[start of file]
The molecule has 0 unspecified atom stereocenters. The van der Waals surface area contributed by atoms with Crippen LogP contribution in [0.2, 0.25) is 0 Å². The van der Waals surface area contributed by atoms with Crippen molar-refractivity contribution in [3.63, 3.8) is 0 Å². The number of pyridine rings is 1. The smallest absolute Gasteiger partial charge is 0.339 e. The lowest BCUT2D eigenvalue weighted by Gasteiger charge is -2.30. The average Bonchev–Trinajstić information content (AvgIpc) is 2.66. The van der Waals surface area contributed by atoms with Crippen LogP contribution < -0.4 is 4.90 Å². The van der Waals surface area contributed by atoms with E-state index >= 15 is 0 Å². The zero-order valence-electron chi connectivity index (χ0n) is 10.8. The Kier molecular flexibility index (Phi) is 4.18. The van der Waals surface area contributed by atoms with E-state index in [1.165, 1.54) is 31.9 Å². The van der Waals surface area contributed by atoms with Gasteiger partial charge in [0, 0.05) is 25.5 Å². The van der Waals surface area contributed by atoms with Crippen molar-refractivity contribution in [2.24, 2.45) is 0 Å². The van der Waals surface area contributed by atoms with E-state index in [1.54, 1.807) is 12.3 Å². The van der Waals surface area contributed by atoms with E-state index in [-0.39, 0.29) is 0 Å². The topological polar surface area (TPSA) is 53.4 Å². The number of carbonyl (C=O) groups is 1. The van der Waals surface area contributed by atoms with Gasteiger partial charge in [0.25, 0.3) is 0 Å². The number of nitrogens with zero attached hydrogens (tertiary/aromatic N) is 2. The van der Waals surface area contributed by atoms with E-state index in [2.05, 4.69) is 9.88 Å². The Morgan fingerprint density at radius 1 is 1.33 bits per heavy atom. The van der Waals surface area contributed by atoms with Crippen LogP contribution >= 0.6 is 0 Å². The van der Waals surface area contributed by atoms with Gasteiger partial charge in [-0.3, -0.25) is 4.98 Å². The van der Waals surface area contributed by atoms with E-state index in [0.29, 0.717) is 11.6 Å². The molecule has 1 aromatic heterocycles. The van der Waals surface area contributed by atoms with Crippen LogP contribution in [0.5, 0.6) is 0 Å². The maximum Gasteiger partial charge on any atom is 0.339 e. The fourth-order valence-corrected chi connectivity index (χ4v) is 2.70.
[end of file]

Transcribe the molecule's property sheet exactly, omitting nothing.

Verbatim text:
The molecule has 0 unspecified atom stereocenters. The van der Waals surface area contributed by atoms with Crippen LogP contribution in [0.2, 0.25) is 0 Å². The van der Waals surface area contributed by atoms with Crippen molar-refractivity contribution in [3.63, 3.8) is 0 Å². The number of pyridine rings is 1. The smallest absolute Gasteiger partial charge is 0.339 e. The lowest BCUT2D eigenvalue weighted by Gasteiger charge is -2.30. The average Bonchev–Trinajstić information content (AvgIpc) is 2.66. The van der Waals surface area contributed by atoms with Crippen LogP contribution < -0.4 is 4.90 Å². The van der Waals surface area contributed by atoms with E-state index >= 15 is 0 Å². The zero-order valence-electron chi connectivity index (χ0n) is 10.8. The Kier molecular flexibility index (Phi) is 4.18. The van der Waals surface area contributed by atoms with E-state index in [1.165, 1.54) is 31.9 Å². The van der Waals surface area contributed by atoms with Gasteiger partial charge in [0, 0.05) is 25.5 Å². The van der Waals surface area contributed by atoms with Crippen molar-refractivity contribution in [2.24, 2.45) is 0 Å². The van der Waals surface area contributed by atoms with E-state index in [1.54, 1.807) is 12.3 Å². The van der Waals surface area contributed by atoms with E-state index in [-0.39, 0.29) is 0 Å². The topological polar surface area (TPSA) is 53.4 Å². The number of carbonyl (C=O) groups is 1. The van der Waals surface area contributed by atoms with Gasteiger partial charge in [0.25, 0.3) is 0 Å². The number of nitrogens with zero attached hydrogens (tertiary/aromatic N) is 2. The van der Waals surface area contributed by atoms with E-state index in [2.05, 4.69) is 9.88 Å². The Morgan fingerprint density at radius 1 is 1.33 bits per heavy atom. The van der Waals surface area contributed by atoms with Crippen LogP contribution >= 0.6 is 0 Å². The van der Waals surface area contributed by atoms with Gasteiger partial charge in [-0.3, -0.25) is 4.98 Å². The van der Waals surface area contributed by atoms with E-state index in [0.29, 0.717) is 11.6 Å². The molecule has 1 aromatic heterocycles. The van der Waals surface area contributed by atoms with Crippen LogP contribution in [0.5, 0.6) is 0 Å². The maximum Gasteiger partial charge on any atom is 0.339 e. The fourth-order valence-corrected chi connectivity index (χ4v) is 2.70.